Philip Leonard Cicero, a weekend and summer Noyac resident who had retired from teaching math at William Bryant High School in Queens in 2010, died on June 24. His family said the cause was congestive heart failure. He would have been 62 on July 9.
Mr. Cicero taught at William Bryant for 28 years, having begun there in 1982 after receiving dual master’s degrees in math and education from Adelphi University. His family said Mr. Cicero’s ability with math was highly respected by colleagues. He was the coach of the school’s math team and prepared students for the Westinghouse Science Talent Search, which later became the Intel Science Talent Search Competition. In 1987, two of his students were selected as semifinalists.
He was known for staying at the school late into the evening on many nights, helping students achieve personal goals. He also organized and ran the school’s chess club. He tutored many Sag Harbor-area students, as well.
Mr. Cicero loved Sag Harbor and Noyac and spent as much time as he could at his family’s house on Crescent Street. No day was complete for him, they said, unless he had taken a late-afternoon swim or waded the length of Long Beach, where he learned to swim as a boy during summer vacations spent in Noyac from 1955. In earlier years, before severe arthritis of the knees limited his movement, Mr. Cicero liked to row in the Upper Cove and walk in the woods in winter.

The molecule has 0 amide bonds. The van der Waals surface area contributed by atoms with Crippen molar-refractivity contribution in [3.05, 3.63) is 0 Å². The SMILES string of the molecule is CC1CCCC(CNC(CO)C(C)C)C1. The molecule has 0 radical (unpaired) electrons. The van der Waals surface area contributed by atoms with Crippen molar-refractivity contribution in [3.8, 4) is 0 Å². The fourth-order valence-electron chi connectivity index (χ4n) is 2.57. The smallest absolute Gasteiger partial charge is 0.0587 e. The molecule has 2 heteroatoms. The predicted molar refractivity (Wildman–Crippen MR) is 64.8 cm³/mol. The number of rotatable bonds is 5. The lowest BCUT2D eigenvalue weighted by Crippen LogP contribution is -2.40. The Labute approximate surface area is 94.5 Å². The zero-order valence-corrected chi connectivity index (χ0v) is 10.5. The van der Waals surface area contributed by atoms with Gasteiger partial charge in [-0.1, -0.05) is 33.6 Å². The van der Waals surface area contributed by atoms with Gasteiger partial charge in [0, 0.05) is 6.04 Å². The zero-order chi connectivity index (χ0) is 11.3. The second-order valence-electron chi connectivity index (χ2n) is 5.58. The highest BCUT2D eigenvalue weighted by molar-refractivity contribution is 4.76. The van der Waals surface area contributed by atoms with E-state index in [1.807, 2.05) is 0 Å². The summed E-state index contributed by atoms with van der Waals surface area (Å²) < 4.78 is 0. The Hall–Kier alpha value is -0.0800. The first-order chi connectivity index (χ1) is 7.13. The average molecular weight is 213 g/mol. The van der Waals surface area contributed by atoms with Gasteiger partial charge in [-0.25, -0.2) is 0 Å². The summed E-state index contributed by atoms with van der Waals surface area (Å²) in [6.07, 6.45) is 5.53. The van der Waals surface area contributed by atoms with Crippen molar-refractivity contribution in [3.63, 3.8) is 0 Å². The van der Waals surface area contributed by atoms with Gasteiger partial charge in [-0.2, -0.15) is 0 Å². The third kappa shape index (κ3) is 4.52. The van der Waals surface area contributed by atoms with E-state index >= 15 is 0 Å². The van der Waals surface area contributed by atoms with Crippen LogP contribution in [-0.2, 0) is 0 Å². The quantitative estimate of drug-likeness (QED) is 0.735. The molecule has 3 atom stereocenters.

He was born on July 9, 1950, in New York City to Philip J. Cicero and the former Roseanna Moffett. Both parents died before him. His childhood years were spent in East Meadow, which is in Nassau County. His family moved to their Noyac house, which they had had built in 1966, year round in 1972.
Mr. Cicero was accepted into Chaminade High School in Mineola in 1967, where he was a member of the wrestling and cross-country teams. He also played flute in the school band. He graduated with honors in 1971, with scholarships to Cooper Union, among other colleges, and decided on Pratt University in Brooklyn.
Mr. Cicero graduated with top honors and a degree in math from Pratt and began his career as a math teacher in the New York public schools.
He continued with the flute as an adult, playing in the house band at the Post House, a restaurant in Southampton, at one time. He was also a proficient guitarist, his family said.
He is survived by a sister, Kathleen Hinz of Noyac, a brother, Anthony Cicero of Elmhurst, and a niece and nephew. Mr. Cicero was buried at the St. Andrew’s Catholic Church cemetery in Noyac last Thursday.